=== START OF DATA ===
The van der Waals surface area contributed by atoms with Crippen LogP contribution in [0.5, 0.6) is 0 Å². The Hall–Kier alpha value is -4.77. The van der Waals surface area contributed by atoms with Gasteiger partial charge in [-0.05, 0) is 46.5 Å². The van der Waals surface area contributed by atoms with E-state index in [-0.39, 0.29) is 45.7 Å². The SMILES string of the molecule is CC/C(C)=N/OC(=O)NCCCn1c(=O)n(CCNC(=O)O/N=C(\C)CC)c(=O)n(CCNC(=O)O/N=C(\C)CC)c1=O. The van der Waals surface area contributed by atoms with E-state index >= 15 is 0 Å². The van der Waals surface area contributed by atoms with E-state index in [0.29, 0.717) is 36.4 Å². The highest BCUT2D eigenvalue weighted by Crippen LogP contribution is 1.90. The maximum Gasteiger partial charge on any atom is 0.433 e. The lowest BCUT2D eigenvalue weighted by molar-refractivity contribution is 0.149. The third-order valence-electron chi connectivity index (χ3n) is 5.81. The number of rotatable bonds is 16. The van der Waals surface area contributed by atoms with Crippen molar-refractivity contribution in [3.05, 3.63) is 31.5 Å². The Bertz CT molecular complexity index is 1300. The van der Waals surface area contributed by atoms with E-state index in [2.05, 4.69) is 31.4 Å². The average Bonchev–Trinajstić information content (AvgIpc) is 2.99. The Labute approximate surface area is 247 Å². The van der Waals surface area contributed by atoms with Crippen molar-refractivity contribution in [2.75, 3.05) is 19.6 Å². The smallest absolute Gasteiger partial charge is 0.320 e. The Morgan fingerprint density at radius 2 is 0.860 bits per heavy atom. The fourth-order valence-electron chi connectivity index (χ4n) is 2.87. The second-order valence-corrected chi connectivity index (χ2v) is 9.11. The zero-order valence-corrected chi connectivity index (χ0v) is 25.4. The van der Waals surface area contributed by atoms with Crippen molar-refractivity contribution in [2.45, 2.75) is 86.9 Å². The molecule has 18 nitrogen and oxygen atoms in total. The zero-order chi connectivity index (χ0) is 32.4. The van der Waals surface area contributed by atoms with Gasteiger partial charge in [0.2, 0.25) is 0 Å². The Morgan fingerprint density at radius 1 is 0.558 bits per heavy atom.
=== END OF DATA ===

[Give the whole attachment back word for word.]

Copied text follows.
The van der Waals surface area contributed by atoms with Crippen LogP contribution in [0.5, 0.6) is 0 Å². The Hall–Kier alpha value is -4.77. The van der Waals surface area contributed by atoms with Gasteiger partial charge in [-0.05, 0) is 46.5 Å². The van der Waals surface area contributed by atoms with E-state index in [-0.39, 0.29) is 45.7 Å². The SMILES string of the molecule is CC/C(C)=N/OC(=O)NCCCn1c(=O)n(CCNC(=O)O/N=C(\C)CC)c(=O)n(CCNC(=O)O/N=C(\C)CC)c1=O. The van der Waals surface area contributed by atoms with E-state index >= 15 is 0 Å². The van der Waals surface area contributed by atoms with E-state index in [0.29, 0.717) is 36.4 Å². The highest BCUT2D eigenvalue weighted by Crippen LogP contribution is 1.90. The maximum Gasteiger partial charge on any atom is 0.433 e. The lowest BCUT2D eigenvalue weighted by molar-refractivity contribution is 0.149. The third-order valence-electron chi connectivity index (χ3n) is 5.81. The number of rotatable bonds is 16. The van der Waals surface area contributed by atoms with Crippen molar-refractivity contribution in [3.05, 3.63) is 31.5 Å². The Bertz CT molecular complexity index is 1300. The van der Waals surface area contributed by atoms with E-state index in [2.05, 4.69) is 31.4 Å². The average Bonchev–Trinajstić information content (AvgIpc) is 2.99. The Labute approximate surface area is 247 Å². The van der Waals surface area contributed by atoms with Crippen molar-refractivity contribution in [2.75, 3.05) is 19.6 Å². The smallest absolute Gasteiger partial charge is 0.320 e. The Morgan fingerprint density at radius 2 is 0.860 bits per heavy atom. The fourth-order valence-electron chi connectivity index (χ4n) is 2.87. The second-order valence-corrected chi connectivity index (χ2v) is 9.11. The zero-order valence-corrected chi connectivity index (χ0v) is 25.4. The van der Waals surface area contributed by atoms with Crippen molar-refractivity contribution in [2.45, 2.75) is 86.9 Å². The molecule has 18 nitrogen and oxygen atoms in total. The zero-order chi connectivity index (χ0) is 32.4. The van der Waals surface area contributed by atoms with Gasteiger partial charge in [0.2, 0.25) is 0 Å². The Morgan fingerprint density at radius 1 is 0.558 bits per heavy atom.